Feline Orofacial Pain Syndrome (FOPS)

Written By Dr. Arnold Plotnick; Originally published on Catster.

Disease processes occur in the mouth more than anywhere else in a cat’s body.  Dental disease is very common, and if untreated, it can lead to bad breath, swollen and bleeding gums, difficulty eating, and oral pain.  Cats are secretive by nature, and they often don’t reveal that they are experiencing oral discomfort.  Occasionally, cats reveal that their mouth is hurting by drooling, deliberately turning their heads to one side as they eat to avoid chewing on the side of the mouth that’s painful, and sometimes pawing at their mouths.  Some may stop eating dry food because it’s become painful to crunch and will only eat wet food.    

The Burmese cat is one of my favorite breeds.  Adorable little faces aside, as a feline practitioner I loved my Burmese patients for how friendly and cooperative they were in the examination room.  Whether it was a routine physical exam, taking an x-ray, or obtaining a blood sample, they made my job easy.  (I like the breed so much that in November of 2015, while vacationing in Burma, I visited – and wrote about – the Inthar Heritage House, a Burmese Cat Sanctuary on Inle Lake. Visit catster.com and type “Burmese” in the search box to read about their Burmese cat conservation program and see my photos of the cute residents there.)

Although all breeds of cat are susceptible to oral/dental disease, there is one enigmatic (and thankfully not very common) oral condition for which Burmese cats are particularly predisposed.  It is called feline orofacial pain syndrome, abbreviated FOPS.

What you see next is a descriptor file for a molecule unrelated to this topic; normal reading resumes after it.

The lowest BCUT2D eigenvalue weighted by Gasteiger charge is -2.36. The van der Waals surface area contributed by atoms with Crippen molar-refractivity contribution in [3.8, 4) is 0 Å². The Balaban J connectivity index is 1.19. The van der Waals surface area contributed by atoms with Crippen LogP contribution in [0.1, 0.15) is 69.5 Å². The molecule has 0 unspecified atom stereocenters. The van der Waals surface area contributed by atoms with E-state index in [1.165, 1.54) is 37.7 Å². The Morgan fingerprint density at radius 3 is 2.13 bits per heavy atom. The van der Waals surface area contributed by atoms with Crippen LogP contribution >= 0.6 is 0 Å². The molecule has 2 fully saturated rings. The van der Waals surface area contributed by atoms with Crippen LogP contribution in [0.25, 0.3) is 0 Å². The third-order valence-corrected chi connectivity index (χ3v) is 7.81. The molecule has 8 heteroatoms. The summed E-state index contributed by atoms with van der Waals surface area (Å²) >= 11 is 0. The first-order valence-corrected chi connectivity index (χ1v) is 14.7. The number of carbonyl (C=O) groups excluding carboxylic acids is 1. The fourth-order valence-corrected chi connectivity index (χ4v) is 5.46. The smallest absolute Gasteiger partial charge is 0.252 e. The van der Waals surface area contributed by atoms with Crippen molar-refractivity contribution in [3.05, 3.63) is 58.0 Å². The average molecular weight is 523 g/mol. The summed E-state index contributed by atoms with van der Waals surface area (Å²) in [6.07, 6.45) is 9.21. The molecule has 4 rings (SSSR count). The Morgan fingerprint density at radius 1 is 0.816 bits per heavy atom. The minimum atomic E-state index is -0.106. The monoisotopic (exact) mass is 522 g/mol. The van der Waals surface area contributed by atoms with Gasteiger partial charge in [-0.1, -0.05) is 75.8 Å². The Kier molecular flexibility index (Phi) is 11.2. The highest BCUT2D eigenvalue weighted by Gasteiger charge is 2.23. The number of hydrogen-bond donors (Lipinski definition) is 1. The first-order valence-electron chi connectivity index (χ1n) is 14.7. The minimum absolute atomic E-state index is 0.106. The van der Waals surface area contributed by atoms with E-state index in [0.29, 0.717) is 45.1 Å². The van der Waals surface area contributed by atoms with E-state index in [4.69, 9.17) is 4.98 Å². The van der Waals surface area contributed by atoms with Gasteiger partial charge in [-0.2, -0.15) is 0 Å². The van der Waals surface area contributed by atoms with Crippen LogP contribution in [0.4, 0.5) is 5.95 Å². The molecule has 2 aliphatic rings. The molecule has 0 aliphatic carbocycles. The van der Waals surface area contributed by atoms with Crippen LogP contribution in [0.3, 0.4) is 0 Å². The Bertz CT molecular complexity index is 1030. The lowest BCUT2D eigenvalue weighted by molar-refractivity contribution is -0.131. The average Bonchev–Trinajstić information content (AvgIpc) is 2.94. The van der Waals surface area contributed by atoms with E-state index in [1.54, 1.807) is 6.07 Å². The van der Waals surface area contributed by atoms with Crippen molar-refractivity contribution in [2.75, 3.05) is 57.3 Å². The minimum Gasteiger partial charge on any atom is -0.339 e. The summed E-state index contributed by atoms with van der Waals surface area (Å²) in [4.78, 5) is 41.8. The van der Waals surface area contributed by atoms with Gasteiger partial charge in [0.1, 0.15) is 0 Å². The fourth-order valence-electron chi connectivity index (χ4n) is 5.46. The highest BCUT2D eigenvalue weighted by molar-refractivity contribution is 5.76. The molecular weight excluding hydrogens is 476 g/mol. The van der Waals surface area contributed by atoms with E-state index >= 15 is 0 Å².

The main sign of FOPS that a cat owner notices are exaggerated licking and chewing movements, with pawing at the mouth.  Typically (but not always), the discomfort is unilateral or worse on one side.  The signs of oral discomfort can be continuous (20% of cases), but often times it comes in discrete episodes (80% of cases).  These episodes of discomfort are often triggered by mouth movement, such as eating, drinking, or grooming.  Episodes can last a few minutes, or they can go on for several hours, with some people reporting a brief period of anxious behavior by the cat just prior to an episode.  Distracting the cat temporarily out of the episodes is possible in some cats. Severe cases can result in the cat damaging their tongue from the repetitive chewing motions, or injuring their face from aggressive pawing. Most cats appear to be pain-free between episodes. 

The exact cause of the disorder isn’t certain, but FOPS shares some clinical features of 2 neurologic facial pain syndromes in humans: trigeminal neuralgia and glossodynia.  Trigeminal neuralgia is characterized by brief episodes of severe pain in the areas of the face that receive innervation by the trigeminal nerve, mainly the upper and lower jaw.  Glossodynia (also called “burning mouth syndrome”) is a condition in humans in which patients experience altered taste perception, dry mouth, and a burning or tingling sensation in their mouth, especially on the tip of the tongue. Indeed, in many affected cats, tongue discomfort seems to be the main issue.